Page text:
Why I Buy a Daily Latte

Don't Buy Lattes is a personal finance cliche, but I literally buy a Starbucks coffee daily. While it may be controversial to some, here's why I do it.

Yes, it’s true. “Don’t buy lattes” may be a personal finance cliché, but I literally buy a Starbucks coffee every day. I pay $1.78 for a tall (which is Starbucksian for “small,”) plus 54 cents for a refill. Daily damage: $2.32.

Why I Buy a Daily Latte

That’s $71.92 per month, if I go daily (which I sometimes do). As anyone who has read any given personal finance book ever could tell you, I’m flushing gazillions down the toilet. If I invested that same $71.92 per month at an 8 percent compounding rate, I’d have $13,245 after a decade.

And guess what? I don’t care. Yes, you heard me. I. DON’T. GIVE. A. HOOT. I’ve given my coffee consumption plenty of thought, and I’ve decided that a) I’m truly nerdy for having thought so hard about a daily coffee, and b) it’s worth every dime.

But Why?!

I’m location independent, which means I can work anywhere on earth with an Internet connection.

For most of 2011, “anywhere” meant my home office. I worked in my pajamas all day, conversed with my cat, and didn’t interact with any humans other than the FedEx guy. Pathetic, huh? That needed to end.

So I snagged a membership to a “co-working space,” a shared office space for developers, designers, writers and other freewheeling laptop-workers. It was set in an industrial brick building with exposed ducts, and it held an urban-hipster aura that appeals to the tech crowd. Cost: $70 per month.

First problem: I was the only girl. Awkward! Second problem: lack of windows. Ugh.

Two other women, a pair of graphic designers, started showing up to the space, so I hung onto my membership for two months. Eventually, though, I bounced after getting drained by the lack of sunlight. I’m like a plant; I need to photosynthesize.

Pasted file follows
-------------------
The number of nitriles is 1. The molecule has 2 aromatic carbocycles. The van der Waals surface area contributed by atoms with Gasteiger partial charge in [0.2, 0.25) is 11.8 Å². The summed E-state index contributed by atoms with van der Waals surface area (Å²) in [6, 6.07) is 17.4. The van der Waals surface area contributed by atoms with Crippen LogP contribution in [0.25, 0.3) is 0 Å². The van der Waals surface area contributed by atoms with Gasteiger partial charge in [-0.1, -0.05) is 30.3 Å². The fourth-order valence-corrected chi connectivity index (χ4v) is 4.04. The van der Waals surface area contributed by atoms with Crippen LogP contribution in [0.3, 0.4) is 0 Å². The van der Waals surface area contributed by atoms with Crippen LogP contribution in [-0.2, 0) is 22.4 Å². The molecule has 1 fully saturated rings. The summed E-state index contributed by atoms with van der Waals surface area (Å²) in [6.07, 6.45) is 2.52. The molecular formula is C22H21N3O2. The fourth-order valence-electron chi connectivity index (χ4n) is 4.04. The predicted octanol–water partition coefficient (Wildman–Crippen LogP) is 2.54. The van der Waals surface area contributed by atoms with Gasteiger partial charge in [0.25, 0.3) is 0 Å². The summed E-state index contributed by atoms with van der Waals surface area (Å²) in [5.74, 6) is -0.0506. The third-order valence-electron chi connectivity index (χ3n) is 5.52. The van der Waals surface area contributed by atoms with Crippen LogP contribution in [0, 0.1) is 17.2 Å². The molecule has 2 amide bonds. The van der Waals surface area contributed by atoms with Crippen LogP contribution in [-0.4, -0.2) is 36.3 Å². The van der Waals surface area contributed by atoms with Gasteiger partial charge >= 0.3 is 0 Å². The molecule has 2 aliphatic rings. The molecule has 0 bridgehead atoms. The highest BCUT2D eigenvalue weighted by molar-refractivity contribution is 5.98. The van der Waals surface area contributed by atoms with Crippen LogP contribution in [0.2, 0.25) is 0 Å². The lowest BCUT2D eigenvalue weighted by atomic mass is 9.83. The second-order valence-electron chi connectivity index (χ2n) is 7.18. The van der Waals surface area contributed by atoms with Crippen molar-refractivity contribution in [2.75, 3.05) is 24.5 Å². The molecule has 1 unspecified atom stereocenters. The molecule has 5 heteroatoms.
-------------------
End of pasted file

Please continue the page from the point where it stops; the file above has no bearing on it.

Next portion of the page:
That’s when I discovered Starbucks. It was magical. For a minimum $1.78 loitering fee, I can tap their Internet for a few hours each day while sitting near floor-to-ceiling picture windows. If I lingered at any other business for that long, I’d probably get arrested.

Given how much broadband I tap, I’d say the coffee shop is getting the worse end of the deal.

Nonetheless, I am a personal finance writer, and — although I could easily work at home — I buy $71 worth of coffee each month. I use discounted gift cards to cover my bill, which saves me 10 percent, bringing my total costs to about $63.

That’s infinitely more expensive than the “free” option that I have at home. It’s also infinitely more pleasant. And money should be spent deliberately to improve your quality of life.

The irony, of course, is that I sit at Starbucks writing stories about not buying a daily latte. Go figure.

Update 2014: I’ve expanded to some awesome local coffee shops in town. If you’re in Atlanta, head to Dancing Goats Coffee Shop, which is just about as cool as it sounds. (The location off Ponce has an indoor waterfall and sofa-swingsets!)


  1. says

    I think the cardinal sin is not that you buy coffee everyday, but that you have to go to a Starbucks as opposed to the far superior Dunkin Donuts. Perhaps DD hasn’t expanded to where you currently live, but being location independent should allow you to find a place with more DD-access.

    In seriousness, though, a single-track mind focusing ONLY on expenses in a PF realm is insufficient (although a part of the puzzle). Every single purchase you make is intended to give you some benefit. Down to the bare, bare essentials almost everything is optional. This includes cars, fashionable clothes, computers, iPods, cell phones, TV, etc. The degree to which you spend on each reveal your preferences. I drink (and pay for) coffee almost every day. I don’t have a smart phone or cable TV. Am I wasteful?

    • says

      @Cameron — LOL! My best friend in college grew up in Boston, and she missed Dunkin Donuts. (We didn’t have DD in Colorado, where we went to college). She talked about it constantly.